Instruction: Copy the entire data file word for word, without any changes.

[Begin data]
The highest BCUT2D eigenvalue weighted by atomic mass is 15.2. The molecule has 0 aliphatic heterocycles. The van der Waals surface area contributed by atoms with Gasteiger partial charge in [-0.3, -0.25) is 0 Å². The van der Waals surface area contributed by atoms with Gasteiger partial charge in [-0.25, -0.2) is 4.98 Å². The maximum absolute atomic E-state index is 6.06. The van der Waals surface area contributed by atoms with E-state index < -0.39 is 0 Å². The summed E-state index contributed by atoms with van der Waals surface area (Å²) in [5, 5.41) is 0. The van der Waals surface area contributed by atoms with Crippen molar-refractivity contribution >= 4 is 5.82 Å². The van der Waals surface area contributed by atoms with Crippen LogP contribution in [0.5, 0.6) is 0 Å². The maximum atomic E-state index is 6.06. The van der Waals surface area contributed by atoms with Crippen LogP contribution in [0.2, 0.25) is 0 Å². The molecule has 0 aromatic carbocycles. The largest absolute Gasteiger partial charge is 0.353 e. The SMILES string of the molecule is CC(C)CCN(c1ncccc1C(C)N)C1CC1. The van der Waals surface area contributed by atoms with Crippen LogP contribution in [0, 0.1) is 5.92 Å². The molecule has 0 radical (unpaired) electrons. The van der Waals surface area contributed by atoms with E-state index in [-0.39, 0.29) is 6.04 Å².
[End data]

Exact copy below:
The highest BCUT2D eigenvalue weighted by atomic mass is 15.2. The molecule has 0 aliphatic heterocycles. The van der Waals surface area contributed by atoms with Gasteiger partial charge in [-0.3, -0.25) is 0 Å². The van der Waals surface area contributed by atoms with Gasteiger partial charge in [-0.25, -0.2) is 4.98 Å². The maximum absolute atomic E-state index is 6.06. The van der Waals surface area contributed by atoms with E-state index < -0.39 is 0 Å². The summed E-state index contributed by atoms with van der Waals surface area (Å²) in [5, 5.41) is 0. The van der Waals surface area contributed by atoms with Crippen molar-refractivity contribution >= 4 is 5.82 Å². The van der Waals surface area contributed by atoms with Crippen LogP contribution in [0.5, 0.6) is 0 Å². The maximum atomic E-state index is 6.06. The van der Waals surface area contributed by atoms with Crippen LogP contribution in [0.2, 0.25) is 0 Å². The molecule has 0 aromatic carbocycles. The largest absolute Gasteiger partial charge is 0.353 e. The SMILES string of the molecule is CC(C)CCN(c1ncccc1C(C)N)C1CC1. The van der Waals surface area contributed by atoms with Crippen LogP contribution in [0, 0.1) is 5.92 Å². The molecule has 0 radical (unpaired) electrons. The van der Waals surface area contributed by atoms with E-state index in [-0.39, 0.29) is 6.04 Å².